The spinning and weaving, tanning and felting techniques of Chinese ethnic people boast a long history. For example, bombax, cloth of the Li ethnic minority, woolen fabric of the Tibetan, Adelis, silk of the Uygur, fur products of the Oroqen have enjoyed a worldwide reputation all along.


Style

Chinese Traditional Clothing

There are numerous clothing designs and forms in Chinese ethnic minorities. Generally speaking, they can be classified into two types: long gowns and short clothes. People usually wear a hat and boots to match long gowns, and headcloth and shoes to match short clothes. The gowns take various forms. The high-collar and big-front type is worn by the Mongolian, the Manchu and the Tu. The collarless tilted-front type is worn by the Tibetan and the Moinba. The tilted-front type is worn by the Uygur and other ethnic minorities. As for short clothes, they fall into two types: trousers and skirts.

Chinese Traditional Clothing

In terms of skirts, there are pleated skirts, tube skirts, short skirts and one-piece dress. In any kind of clothes, no matter it is a gown, a coat, a skirt, or trousers, different ethnic minority groups employ different structures, techniques and styles. Women of the Li, Dai, Jingpo and De’ang ethnic minorities all wear tube skirts, but those tube skirts worn by the Li are brocade skirts made of cotton, those worn by the Jingpo are woolen multicolored skirts, those worn by the De’ang are skirts with horizontal stripes, and those worn by the Dai are usually skirts made of ordinary cloth.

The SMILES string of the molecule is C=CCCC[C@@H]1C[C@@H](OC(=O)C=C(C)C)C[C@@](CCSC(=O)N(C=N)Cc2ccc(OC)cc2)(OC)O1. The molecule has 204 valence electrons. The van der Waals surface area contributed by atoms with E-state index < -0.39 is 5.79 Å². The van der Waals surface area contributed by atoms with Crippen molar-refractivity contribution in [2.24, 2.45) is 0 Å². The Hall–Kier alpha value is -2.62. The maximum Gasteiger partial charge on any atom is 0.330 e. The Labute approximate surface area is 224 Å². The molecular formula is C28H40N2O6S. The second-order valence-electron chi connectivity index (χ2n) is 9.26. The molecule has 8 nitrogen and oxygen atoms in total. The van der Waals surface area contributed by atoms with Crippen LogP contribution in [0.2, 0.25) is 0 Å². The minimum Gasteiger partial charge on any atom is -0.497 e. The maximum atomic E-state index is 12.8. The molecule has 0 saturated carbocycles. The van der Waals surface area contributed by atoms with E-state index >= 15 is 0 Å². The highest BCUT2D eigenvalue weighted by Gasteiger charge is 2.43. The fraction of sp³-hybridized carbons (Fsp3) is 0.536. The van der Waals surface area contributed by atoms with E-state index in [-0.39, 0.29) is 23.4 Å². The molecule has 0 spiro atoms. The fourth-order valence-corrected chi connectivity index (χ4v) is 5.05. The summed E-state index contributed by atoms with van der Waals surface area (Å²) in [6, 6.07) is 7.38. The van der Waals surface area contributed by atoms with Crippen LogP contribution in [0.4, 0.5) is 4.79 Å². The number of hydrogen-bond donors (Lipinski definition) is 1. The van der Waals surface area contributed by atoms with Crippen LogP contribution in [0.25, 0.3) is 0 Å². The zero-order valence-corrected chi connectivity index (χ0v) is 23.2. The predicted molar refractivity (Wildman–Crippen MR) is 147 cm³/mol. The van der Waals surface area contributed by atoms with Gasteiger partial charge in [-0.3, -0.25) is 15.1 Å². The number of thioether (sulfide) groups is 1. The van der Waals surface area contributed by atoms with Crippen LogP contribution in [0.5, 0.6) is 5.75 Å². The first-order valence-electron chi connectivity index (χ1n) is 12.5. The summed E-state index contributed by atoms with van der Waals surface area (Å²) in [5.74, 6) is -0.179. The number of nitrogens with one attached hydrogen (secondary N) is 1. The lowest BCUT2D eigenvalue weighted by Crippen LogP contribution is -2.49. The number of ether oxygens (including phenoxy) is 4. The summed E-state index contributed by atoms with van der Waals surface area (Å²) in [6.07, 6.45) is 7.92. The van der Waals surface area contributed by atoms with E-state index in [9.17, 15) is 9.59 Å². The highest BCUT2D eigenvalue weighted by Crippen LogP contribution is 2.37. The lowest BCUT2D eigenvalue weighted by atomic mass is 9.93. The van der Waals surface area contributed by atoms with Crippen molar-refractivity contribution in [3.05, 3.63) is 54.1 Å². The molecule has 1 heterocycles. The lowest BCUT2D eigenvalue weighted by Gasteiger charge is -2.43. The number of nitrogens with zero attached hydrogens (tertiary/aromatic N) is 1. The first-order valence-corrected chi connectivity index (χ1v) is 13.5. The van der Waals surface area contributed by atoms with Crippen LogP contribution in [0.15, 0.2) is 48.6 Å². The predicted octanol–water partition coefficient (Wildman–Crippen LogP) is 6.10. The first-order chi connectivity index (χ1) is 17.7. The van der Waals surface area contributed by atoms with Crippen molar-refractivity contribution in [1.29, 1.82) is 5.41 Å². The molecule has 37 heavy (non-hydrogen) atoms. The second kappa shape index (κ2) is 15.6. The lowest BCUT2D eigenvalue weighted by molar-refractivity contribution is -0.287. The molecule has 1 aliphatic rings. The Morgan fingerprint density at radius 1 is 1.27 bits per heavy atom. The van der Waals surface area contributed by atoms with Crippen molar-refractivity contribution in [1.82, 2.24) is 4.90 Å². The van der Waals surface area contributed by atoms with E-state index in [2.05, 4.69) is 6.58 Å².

Chinese Traditional Clothing

Costumes of ethnic minorities vary greatly not only with different nationalities, but also with different branches and different regions within the same ethnic group. Difference can be seen from province to province, from county to county, and even from village to village. Costume is the most obvious symbol of an ethnic group, and in the history, many ethnic groups were named just by their garments.

Chinese Traditional Clothing

In a vast country like China, with so many ethnic groups and an unbalanced social development, styles of clothes vary a lot due to different economic lives, cultural levels, natural environments and geographical conditions and climatic conditions. This is one of the characteristics of folk garments.


Technique

Chinese Traditional Clothing

Techniques such as embroidery and batik are much developed, and are widely used in making clothing adornments. This is another feature of their costumes.

Chinese Traditional Clothing